Via Larry Lessig, I read essays on the once-and-future Internet by Jonathan Zittrain (on what “we” might do to preserve the “generative” features of the Internet for consumers, while safeguarding the network from security-related catastrophes) and Tim Wu and Jack Goldsmith (on the persistence of the nation state) in the new Legal Affairs.
These are both excellent reads — both structure their arguments around some previously-told but still compelling stories — but I’m puzzled by an omission.
Both essays, it seems to me, build on an implicit, traditional public/private distinction. Zittrain’s piece talks about bad guys (on the one hand) and virtuous consumers and tinkerers (on the other hand), and he recommends what he calls “a 21st century international Manhattan Project which brings together people of good faith in government, academia, and the private sector for the purpose of shoring up the miraculous information technology grid that is too easy to take for granted and whose seeming self-maintenance has led us into an undue complacence.” Wu and Goldsmith talk about the inevitability of geography and national law (on the one hand) in the face of emerging technology (on the other hand).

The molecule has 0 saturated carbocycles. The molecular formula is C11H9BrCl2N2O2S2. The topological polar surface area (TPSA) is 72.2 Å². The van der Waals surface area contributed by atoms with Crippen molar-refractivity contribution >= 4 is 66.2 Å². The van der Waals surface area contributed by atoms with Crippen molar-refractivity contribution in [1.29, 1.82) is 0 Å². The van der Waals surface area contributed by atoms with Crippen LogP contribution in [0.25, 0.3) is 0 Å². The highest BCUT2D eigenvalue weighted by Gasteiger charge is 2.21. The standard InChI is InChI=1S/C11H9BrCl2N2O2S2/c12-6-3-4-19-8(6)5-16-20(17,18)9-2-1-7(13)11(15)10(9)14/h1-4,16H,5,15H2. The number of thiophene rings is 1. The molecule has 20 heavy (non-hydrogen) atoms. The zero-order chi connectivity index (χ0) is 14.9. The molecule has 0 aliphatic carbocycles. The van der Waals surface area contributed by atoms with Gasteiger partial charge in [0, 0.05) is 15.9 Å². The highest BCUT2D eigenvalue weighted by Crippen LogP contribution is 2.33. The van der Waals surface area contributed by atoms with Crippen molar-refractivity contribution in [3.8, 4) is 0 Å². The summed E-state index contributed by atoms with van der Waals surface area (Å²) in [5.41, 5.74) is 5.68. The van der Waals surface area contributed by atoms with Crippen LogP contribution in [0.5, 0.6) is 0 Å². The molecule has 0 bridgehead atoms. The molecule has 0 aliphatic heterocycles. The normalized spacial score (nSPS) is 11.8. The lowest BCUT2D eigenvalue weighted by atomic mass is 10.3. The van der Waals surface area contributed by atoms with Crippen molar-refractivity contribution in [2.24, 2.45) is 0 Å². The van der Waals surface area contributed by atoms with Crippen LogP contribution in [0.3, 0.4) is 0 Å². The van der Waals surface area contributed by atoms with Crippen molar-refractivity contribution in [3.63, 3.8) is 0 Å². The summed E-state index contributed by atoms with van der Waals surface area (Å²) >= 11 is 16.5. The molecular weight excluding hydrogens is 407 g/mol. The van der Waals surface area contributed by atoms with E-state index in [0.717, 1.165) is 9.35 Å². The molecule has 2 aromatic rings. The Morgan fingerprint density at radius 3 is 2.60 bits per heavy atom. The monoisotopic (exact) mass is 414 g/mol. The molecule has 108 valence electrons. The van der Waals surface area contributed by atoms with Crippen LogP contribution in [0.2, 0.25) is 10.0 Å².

What’s missing is what I’m going to be thinking about in 2006: the firm, the organization, the institution — and not the private sort, but the blended, networked, distributed, emergent “structures” that we see in successful open source projects and in Creative Commons, among other places (or among other things. Take your pick.). Call Zittrain’s, Wu’s, and Goldsmith’s subject “the New, New Net,” and call the issues that they point to “commons” problems, or “infrastructure” problems, or (my preference) “governance” problems. We’ve learned over the last decade (at least, I’ve learned over the last decade) that traditional public/private distinctions don’t map very well onto those problems. Public regulation is inevitable, and in some measure, it’s necessary, but as Zittrain points out — without really hammering the point home — it’s incomplete. The very, very hard part is figuring out what blend of governance resources should be brought to bear on which parts of the various problems.